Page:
One such piece bears particular mention: by Merv Bendle, it was published in Quadrant, and questioned whether Breivik’s attacks were “a covert, ‘false-flag’ operation, carried out to give just this impression that it was conducted by anti-Muslim, right-wing extremists, but actually conceived and directed by other forces?” Quadrant is edited by Keith Windschuttle, whose statements at a seminar given in New Zealand in 2006 (and chaired by Matthew Hooton) were quoted by Breivik in way that Windschuttle states is “not inaccurate or misleading. I made every one of these statements and I still stand by them.” The argument is essentially that “civilisation” is under threat from “the perverse anti-Westernism of the cultural elite”. There are many, many more such cases in overseas forums and I trust readers will have no difficulty finding them.

But Pascal’s Bookie, in comments at the Dim-Post, has found the nub:

They either need to disown the claim of existential threat, or explain why an existential threat does not justify violence.

This is exactly it. The right-wing commonplace that “Western civilisation is under threat” is at the heart of all the rhetoric being compared to Breivik’s nominal casus belli, and in many cases the similarities are more than merely cosmetic. This general line of argument has been popularised in its modern form by Samuel Huntington, but is much older in its essence (and I must note that Huntington’s theory is considerably more robust than the arguments I’m talking about here.) The problem for the wingnuts presently whining about these comparisons is that their bluff has been called. They’ve been squawking about the existential threat posed by “others”, much as Breivik has, but he has gone one better and actually done something about it. And so they must pick a side: either “Muslims” (or “Māori”, “socialists”, “teacher unions” or the “cultural elite” or whoever “Western civilisation” is at war with this week) actually are the existential threat the wingnuts claim they are, or they are not. If the former case is true, by their own logic the wingnuts would not only be justified in taking up arms in defence of their civilisation, they would be practically required to do so, as Breivik did. If the existential threat is real, they must hail Breivik as a hero. If they don’t, we can assume there is no existential threat, and that they’ve merely been spouting melodramatic masturbatory fantasy this whole time.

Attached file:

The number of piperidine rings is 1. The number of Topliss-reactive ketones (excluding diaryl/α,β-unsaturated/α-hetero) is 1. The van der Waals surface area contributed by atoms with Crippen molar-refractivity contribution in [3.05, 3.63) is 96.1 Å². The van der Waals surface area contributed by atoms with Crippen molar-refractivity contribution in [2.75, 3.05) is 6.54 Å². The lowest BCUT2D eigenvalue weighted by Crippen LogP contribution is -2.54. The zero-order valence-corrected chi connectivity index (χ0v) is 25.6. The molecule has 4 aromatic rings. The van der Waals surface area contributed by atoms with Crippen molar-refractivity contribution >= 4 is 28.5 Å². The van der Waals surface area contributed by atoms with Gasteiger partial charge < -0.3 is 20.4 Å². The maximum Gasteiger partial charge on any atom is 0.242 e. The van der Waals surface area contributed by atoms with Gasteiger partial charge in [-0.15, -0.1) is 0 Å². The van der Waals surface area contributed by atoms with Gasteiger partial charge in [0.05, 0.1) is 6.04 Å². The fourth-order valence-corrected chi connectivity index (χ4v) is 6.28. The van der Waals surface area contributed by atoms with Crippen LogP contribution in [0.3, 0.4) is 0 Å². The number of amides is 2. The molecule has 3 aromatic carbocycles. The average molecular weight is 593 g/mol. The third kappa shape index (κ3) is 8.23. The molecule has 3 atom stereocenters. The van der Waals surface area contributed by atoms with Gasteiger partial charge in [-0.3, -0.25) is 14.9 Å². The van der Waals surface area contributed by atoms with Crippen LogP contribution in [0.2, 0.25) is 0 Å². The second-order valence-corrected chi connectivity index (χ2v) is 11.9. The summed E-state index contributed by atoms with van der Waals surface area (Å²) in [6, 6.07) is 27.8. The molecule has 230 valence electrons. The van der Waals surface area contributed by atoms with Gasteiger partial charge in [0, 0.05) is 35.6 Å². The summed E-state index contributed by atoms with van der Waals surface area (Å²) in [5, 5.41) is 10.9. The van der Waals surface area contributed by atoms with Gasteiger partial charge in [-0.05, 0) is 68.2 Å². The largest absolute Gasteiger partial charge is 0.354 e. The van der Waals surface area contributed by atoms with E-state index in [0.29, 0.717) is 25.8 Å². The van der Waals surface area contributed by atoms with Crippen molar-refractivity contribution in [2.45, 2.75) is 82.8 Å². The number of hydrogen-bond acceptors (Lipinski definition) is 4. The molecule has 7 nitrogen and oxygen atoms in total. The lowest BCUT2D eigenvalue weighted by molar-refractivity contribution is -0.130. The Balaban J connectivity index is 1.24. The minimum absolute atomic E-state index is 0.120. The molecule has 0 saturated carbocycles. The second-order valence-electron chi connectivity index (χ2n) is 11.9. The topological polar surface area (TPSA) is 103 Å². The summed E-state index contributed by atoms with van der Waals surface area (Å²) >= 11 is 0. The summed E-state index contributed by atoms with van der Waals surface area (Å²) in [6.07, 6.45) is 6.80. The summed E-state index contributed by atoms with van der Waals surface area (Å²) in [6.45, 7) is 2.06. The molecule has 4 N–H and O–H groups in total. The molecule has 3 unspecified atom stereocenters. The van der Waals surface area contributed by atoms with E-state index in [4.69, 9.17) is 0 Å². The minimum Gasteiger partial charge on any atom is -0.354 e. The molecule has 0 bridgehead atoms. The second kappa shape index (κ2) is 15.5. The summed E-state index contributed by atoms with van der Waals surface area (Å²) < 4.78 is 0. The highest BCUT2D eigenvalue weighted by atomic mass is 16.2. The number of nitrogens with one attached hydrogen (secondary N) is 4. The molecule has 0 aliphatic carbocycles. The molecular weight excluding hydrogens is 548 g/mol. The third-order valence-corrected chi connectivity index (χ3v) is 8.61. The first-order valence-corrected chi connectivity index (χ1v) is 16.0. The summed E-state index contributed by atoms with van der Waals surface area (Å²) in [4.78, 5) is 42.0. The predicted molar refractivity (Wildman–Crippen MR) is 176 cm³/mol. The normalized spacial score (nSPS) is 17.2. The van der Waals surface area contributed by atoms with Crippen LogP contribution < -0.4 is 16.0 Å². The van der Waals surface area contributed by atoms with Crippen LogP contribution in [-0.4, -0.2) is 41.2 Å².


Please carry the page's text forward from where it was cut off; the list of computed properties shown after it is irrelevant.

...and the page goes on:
By their works ye shall know them. If there really is an existential threat, as they claim, then surely we can expect the rallying cry “wingnuts of the world, unite!” to go up from the towers where they reside, and their legions pour forth with tacticool assault rifles, iPods full of Wagner and Muse and Mario Lanza, and neoprene bodysuits with faux unit patches on them. And if they do not, then surely by their own admission, there is no threat, and there never was.

I know which I’m picking.


Update: ‘Nemesis’ at Crusader Rabbit has answered the clarion call to action with …. yet more words. But they are fighting words: